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Warming Up FoodWebs (Summary)

Warming Up FoodWebs (Summary) - PERSPECTIVES progress at...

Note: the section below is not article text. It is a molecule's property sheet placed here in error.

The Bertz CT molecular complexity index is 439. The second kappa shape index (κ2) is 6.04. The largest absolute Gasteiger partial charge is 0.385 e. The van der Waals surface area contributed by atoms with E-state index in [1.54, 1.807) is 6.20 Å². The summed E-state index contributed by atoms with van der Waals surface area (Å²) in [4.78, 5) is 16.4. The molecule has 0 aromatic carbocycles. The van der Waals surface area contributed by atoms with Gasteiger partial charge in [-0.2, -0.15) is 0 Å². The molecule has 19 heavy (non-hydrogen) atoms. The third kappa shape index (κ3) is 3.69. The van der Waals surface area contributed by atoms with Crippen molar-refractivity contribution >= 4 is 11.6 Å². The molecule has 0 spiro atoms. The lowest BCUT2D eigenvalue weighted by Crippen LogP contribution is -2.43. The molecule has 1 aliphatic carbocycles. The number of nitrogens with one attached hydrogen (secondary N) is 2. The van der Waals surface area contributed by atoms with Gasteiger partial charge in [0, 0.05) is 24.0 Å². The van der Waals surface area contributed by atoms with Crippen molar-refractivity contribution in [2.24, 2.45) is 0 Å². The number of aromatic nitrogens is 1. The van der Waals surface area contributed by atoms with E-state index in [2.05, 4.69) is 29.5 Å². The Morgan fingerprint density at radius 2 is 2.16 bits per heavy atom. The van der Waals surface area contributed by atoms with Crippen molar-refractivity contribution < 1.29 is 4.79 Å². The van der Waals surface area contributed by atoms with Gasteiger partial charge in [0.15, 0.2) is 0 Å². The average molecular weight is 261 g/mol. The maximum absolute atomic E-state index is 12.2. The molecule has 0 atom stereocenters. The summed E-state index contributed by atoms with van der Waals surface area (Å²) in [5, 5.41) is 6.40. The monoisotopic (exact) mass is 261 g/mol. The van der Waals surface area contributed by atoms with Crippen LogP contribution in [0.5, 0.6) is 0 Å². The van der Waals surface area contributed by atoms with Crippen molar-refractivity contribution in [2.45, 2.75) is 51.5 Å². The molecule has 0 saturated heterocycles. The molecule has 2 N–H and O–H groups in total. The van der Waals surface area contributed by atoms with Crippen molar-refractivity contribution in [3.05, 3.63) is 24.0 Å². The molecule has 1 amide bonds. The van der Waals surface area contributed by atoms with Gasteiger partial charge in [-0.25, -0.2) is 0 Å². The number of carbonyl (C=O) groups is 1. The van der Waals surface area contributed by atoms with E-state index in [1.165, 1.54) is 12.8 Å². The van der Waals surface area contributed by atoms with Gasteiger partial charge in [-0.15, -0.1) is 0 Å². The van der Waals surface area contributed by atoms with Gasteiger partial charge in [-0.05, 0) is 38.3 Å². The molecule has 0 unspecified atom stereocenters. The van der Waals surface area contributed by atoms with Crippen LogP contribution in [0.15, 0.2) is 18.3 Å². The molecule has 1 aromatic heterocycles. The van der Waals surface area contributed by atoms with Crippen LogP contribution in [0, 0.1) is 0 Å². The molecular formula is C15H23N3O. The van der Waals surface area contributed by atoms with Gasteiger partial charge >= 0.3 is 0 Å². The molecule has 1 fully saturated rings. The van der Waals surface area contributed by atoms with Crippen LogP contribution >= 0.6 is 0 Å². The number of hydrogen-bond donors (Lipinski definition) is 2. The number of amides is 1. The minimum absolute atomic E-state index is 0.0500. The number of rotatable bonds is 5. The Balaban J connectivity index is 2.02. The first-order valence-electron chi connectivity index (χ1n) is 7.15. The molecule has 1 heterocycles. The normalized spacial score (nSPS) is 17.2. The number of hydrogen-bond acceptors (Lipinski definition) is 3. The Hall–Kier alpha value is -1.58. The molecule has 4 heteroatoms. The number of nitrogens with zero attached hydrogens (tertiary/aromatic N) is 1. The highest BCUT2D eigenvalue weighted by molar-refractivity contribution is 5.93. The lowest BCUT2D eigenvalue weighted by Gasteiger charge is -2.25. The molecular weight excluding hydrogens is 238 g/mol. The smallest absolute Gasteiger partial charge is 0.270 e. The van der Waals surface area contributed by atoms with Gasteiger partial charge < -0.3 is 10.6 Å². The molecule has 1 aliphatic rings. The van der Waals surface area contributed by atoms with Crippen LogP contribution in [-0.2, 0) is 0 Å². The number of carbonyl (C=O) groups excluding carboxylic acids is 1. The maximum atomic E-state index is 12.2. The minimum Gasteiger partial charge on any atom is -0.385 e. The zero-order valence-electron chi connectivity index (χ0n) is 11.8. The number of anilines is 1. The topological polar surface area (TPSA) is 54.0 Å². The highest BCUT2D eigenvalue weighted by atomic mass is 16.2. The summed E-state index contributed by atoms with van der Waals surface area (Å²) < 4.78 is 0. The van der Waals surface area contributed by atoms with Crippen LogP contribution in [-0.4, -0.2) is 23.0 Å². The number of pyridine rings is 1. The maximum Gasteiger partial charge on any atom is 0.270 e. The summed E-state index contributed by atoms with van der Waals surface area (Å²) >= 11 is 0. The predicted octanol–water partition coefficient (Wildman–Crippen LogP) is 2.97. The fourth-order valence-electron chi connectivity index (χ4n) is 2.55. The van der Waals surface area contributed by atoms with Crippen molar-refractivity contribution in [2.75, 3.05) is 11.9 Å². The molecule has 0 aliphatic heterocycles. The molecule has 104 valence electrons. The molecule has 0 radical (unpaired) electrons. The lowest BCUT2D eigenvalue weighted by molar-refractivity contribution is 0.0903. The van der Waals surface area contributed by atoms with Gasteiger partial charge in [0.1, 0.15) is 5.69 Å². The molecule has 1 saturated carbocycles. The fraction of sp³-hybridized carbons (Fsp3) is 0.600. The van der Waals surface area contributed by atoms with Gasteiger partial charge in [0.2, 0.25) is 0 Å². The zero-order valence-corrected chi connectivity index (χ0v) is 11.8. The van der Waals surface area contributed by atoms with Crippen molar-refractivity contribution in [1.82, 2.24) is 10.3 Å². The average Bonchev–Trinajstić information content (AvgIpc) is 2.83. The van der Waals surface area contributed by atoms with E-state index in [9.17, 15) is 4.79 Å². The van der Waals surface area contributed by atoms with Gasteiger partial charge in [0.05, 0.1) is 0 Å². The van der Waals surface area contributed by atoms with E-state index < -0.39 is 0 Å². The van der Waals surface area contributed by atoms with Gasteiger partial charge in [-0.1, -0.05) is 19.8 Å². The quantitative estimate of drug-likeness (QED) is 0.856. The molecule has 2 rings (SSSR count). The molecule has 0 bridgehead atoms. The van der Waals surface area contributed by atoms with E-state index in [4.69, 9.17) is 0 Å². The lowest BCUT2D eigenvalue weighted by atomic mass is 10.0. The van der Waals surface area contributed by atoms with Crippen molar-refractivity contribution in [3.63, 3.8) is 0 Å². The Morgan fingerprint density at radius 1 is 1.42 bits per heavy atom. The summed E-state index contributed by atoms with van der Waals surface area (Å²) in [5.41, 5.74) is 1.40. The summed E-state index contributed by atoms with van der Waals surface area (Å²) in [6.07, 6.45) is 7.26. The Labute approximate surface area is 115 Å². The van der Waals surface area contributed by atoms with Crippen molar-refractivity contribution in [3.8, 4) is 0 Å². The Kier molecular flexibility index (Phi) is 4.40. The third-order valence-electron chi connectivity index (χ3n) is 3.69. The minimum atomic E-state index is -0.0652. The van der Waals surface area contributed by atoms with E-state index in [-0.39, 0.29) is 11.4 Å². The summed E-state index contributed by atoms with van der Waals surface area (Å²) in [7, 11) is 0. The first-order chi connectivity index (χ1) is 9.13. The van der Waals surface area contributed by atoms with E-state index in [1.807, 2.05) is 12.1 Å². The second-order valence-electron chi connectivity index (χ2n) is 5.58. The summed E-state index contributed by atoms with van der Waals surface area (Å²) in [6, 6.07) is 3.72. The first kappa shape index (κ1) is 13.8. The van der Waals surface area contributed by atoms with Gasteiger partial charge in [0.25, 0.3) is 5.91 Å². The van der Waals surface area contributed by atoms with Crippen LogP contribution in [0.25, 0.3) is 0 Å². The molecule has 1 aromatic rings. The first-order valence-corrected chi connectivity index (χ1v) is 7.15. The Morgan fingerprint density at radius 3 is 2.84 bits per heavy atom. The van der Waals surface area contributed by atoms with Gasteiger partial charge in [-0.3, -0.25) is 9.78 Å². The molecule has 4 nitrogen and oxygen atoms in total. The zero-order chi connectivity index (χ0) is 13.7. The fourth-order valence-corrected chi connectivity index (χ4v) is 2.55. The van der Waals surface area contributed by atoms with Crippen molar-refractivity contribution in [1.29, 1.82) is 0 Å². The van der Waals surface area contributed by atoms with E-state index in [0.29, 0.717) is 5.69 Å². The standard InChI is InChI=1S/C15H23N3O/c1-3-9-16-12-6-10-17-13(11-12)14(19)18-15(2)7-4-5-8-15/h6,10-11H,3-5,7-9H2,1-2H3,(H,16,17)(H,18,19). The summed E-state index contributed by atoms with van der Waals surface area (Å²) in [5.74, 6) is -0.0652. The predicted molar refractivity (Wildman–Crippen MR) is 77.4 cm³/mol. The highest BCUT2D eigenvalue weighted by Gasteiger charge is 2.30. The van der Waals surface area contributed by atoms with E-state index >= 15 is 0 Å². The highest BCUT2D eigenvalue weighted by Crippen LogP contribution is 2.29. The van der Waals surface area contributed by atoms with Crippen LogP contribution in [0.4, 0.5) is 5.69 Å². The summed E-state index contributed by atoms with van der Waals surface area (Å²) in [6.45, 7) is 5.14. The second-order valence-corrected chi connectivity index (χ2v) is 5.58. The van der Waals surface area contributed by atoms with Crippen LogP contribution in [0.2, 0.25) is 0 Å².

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1300 PERSPECTIVES progress at the Parkes, Green Bank, and Arecibo observatories, and it is expected that even more relativistic binary pulsars will be found. With the advent of the Square Kilometer Array, a huge sample of relativistic binaries will be available ( 13 ). At the same time, VLBI techniques are rapidly evolving, which will provide an accurate location of these clocks within the Galaxy. A rich array of perfectly clocked shrinking binary sys- tems, exactly located in different zones of the Galaxy, will be available, constituting a pow- erful gravity probe. As the present uncertain- ties in the gravitational potential of the Galaxy would be averaged by such an array, orbital decays and other non-Newtonian effects would be estimated with better accu- racy, thus providing an unprecedented test of relativistic gravity. It would then pose chal- lenging questions to those alternative theories of gravity. References 1. A. T. Deller, M. Bailes, S. J. Tingay, Science 323 , 1327 (2009); published online 5 February 2009 (10.1126/ science.1167969). 2. LIGO Scientific Collaboration: B. Abbott et al. , http://arxiv.org/abs/0711.3041v1 (2007). 3. A. Giazotto, S. Braccini, in Proceedings of the 14th SIGRAV Conference on General Relativity and Gravitational Physics , Genova, Italy, September 2000, (Springer, Berlin, 2002), pp. 111–119. 4. D. R. Lorimer, Living Rev. Relativity 11 , 8 (2008). 5. R. A. Hulse, J. H. Taylor, Astrophys. J . 195 , L51 (1975). 6. I. Ciufolini, J. A. Wheeler, Gravitation and Inertia (Princeton Univ. Press, Princeton, NJ, 1996). 7. S. Dodelson, M. Liguori, Phys. Rev. Lett. 97 , 231301 (2006). 8. T. Damour, G. Esposito-Farese, Phys Rev. D 54 , 1474 (1996). 9. N. Yunes, D. N. Spergel, http://arxiv.org/abs/0810.5541v1 (2008). 10. M. Burgay et al. , Nature 426 , 531 (2003). 11. A. G. Lyne et al. , Science 303 , 1153 (2004). 12. R. P. Breton et al ., Science 321 , 104 (2008). 13. R. Smits et al. , Astron. Astrophys. 493 , 1161 (2009). 10.1126/science.1170936 H uman changes to the global environ- ment have long been known to affect organisms, for example by altering their physiology, range, or longevity ( 1 , 2 ). However, responses vary widely across species, making it difficult to predict how entire ecosystems will respond in the future ( 3 ). A key problem is that species do not respond to extrinsic drivers (such as climate) in isolation. Rather, species responses may be determined to a greater or lesser extent by other species with which they interact. On page 1347 of this issue, Harmon et al. elucidate one such interac- tion in a study of pea aphids and two of their ladybird predator species ( 4 ). Early population models showed that interactions among species could weaken or strengthen within-species responses to envi- ronmental change ( 5 ). More recently, empiri- cal evidence has demonstrated that species interactions can reverse the response of indi- vidual grassland species to climate change and subsequently alter their community tra- jectory ( 6 ). At the same time, numerous studies have identified rapid evolutionary responses to climate change ( 2 ). For example, evolutionary studies indicate that under strong climate-induced selection pressure, life his- tory traits (such as phenology, longevity, and reproductive rates ) may evolve within just a few generations ( 7 ).
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